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KDF makes huge money on unlawful charcoal exports from Somalia-UN report says

By NJ Mogadishu Correspondent

Kismayu KDF Charcoal

Traders sell charcoal in Kismayu in May 2013. The Kenya Defence Forces has been accused of colluding with Al-Shabaab terrorists in Somalia’s illegal multi-billion-shilling charcoal trade. FILE NATION MEDIA GROUP

United Nations monitoring group said in a report released on Friday that Kenyan forces battling Alshabaab in Somalia are making business on illegal exports of charcoal from ports under their control.

It was October 16, 2011, when Kenya Defense Forces moved into Southern Somalia to pursue insurgents group Al Shabaab after claims of series of kidnappings of foreign aid workers and tourists along the Kenyan-Somali border.

One month, later Kenyan government agreed to re-hat its forces under the African Union Mission in Somalia which puts now the fourth year since Kenyan troops invaded Somalia.

Kenyan troops which were assigned to the African Union Mission in Somalia (Amisom) to trail insurgents group Al Shabaab faces a scandal of making huge money on illicit exports of charcoal.

This is not first time Kenyan Defense forces have been accused of colluding with Al-Shabaab terrorists in Somalia’s illegal multi-billion-shilling charcoal trade. This seems a normal business for the troop thus going against the UN security ban.

The UN group report reveals that KDF receive $2 (Sh200) per bag of charcoal loaded at the port of Kismayu which is under their control.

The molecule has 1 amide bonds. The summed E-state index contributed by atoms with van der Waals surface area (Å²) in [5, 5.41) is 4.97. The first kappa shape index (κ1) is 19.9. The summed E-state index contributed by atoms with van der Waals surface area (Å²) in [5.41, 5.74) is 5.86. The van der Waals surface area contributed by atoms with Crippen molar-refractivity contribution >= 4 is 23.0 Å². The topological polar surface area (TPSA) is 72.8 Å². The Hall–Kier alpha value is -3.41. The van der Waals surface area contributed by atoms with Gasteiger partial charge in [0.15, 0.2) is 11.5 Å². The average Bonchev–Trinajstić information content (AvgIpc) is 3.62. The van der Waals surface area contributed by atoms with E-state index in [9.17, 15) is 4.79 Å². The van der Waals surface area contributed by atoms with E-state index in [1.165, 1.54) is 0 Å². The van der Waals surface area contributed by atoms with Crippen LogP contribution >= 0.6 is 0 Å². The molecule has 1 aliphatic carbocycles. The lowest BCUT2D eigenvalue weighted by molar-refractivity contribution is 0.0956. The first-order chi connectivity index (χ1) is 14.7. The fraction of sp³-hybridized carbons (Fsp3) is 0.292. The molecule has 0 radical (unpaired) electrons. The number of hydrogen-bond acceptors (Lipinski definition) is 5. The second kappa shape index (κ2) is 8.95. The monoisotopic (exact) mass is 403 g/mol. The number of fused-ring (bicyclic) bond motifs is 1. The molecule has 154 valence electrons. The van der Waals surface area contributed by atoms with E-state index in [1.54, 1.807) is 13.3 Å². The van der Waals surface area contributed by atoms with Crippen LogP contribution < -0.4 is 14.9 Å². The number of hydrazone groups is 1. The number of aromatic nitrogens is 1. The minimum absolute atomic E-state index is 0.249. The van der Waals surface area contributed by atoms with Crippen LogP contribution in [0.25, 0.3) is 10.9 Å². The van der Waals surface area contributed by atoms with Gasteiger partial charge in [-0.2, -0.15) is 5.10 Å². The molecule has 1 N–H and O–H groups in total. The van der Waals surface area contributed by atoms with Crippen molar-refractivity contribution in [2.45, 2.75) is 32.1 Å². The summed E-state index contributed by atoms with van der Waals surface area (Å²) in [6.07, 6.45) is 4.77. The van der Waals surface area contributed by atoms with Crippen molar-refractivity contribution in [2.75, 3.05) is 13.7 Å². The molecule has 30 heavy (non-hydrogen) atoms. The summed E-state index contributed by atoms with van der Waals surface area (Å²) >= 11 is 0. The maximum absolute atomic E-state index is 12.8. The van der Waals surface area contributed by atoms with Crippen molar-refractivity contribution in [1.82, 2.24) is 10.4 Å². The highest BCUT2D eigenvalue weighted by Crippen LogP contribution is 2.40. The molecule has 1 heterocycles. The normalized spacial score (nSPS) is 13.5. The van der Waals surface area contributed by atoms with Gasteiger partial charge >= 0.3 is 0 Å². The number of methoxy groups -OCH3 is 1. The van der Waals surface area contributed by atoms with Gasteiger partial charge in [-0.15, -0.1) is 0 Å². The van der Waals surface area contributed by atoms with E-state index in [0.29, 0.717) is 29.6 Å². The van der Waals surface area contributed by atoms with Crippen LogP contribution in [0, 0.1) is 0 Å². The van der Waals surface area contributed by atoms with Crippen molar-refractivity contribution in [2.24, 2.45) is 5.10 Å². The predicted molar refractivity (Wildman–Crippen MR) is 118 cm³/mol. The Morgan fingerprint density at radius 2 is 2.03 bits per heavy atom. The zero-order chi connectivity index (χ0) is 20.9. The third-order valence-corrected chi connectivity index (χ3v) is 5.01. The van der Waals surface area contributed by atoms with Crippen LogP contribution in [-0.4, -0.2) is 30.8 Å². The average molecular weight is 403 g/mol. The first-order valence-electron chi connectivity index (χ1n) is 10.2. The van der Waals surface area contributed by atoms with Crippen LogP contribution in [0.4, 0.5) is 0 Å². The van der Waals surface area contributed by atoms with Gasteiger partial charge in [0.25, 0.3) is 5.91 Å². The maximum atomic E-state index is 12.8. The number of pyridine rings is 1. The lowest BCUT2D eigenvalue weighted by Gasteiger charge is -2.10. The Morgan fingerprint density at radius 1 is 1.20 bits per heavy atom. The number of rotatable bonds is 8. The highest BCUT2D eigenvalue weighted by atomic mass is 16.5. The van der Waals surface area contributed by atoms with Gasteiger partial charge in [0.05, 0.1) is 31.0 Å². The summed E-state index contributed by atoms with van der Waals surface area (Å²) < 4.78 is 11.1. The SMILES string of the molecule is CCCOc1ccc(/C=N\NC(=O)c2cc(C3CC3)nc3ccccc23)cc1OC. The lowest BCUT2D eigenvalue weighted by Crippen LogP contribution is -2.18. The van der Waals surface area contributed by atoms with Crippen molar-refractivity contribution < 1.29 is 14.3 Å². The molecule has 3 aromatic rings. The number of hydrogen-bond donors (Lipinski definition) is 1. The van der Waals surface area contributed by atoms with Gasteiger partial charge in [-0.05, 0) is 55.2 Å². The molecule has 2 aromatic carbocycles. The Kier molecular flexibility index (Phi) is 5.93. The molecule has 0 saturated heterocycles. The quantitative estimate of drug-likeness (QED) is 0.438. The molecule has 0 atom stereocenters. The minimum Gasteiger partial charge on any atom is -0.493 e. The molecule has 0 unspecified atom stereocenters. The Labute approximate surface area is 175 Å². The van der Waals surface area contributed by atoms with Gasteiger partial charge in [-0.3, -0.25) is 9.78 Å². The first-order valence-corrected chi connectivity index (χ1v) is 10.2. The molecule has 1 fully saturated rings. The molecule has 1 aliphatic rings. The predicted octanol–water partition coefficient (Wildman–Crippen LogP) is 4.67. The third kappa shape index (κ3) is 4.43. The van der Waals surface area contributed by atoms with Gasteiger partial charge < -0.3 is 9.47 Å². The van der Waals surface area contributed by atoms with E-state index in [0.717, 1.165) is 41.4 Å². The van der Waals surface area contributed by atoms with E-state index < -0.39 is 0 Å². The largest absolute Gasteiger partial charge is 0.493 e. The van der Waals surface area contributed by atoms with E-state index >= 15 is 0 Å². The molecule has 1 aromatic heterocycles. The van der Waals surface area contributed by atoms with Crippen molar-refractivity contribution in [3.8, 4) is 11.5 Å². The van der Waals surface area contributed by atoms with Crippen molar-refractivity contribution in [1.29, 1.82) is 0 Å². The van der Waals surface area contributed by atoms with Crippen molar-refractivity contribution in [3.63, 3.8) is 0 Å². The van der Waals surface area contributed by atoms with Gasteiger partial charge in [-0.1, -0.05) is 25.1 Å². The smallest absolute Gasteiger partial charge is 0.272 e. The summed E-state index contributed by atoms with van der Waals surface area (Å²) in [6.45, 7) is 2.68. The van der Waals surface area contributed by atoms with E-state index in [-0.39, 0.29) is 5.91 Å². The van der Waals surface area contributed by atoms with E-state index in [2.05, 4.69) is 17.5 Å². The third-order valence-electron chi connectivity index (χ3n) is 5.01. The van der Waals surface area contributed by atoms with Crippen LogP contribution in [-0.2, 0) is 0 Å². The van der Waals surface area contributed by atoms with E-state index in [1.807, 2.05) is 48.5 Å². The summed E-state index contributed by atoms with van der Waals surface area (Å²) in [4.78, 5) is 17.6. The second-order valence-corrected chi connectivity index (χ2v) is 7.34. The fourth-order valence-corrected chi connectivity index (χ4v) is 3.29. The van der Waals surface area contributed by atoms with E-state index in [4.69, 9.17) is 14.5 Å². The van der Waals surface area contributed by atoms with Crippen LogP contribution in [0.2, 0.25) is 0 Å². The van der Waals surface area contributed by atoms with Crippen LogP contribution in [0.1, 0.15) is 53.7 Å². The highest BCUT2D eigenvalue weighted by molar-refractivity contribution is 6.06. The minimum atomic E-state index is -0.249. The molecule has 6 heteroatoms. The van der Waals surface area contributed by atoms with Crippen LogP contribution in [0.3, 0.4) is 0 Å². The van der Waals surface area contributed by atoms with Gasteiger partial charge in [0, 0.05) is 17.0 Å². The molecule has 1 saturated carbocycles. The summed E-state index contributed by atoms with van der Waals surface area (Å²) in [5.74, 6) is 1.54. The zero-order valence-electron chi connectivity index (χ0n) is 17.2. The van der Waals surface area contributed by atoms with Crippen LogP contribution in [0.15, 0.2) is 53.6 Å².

The report further disclosed that estimates of more than six million bags of charcoal have been exported from three ports annually that include; Kismayu, Buur Gaabo and another port that is adjacent to a Kenyan base in Jubaland state of Somalia.

The report points out that Kenyan troop may have gained more than $12 million (1.2 billion) a year from the unlawful charcoal export that was banned by the UN Security Council in 2012 in an effort to censor Alshabaab sources of funding.

The UN monitoring groups said that Kenyan forces play substantial roles in the unlawful export of charcoal in the areas they manned.

“Alshabaab have increased its illicit export of sugar to Kenya to offset losses of revenue from charcoal that they become less reliant to it because of the improved enforcement of the ban on charcoal by the importing countries,” UN group says in its 247-page report

The report pointed out that Alshabaab increased tax charges from $1000 per truck to $1500 per truck in lower Juba; this estimates that the militants accumulate more than $18 million a year from sugar alone.

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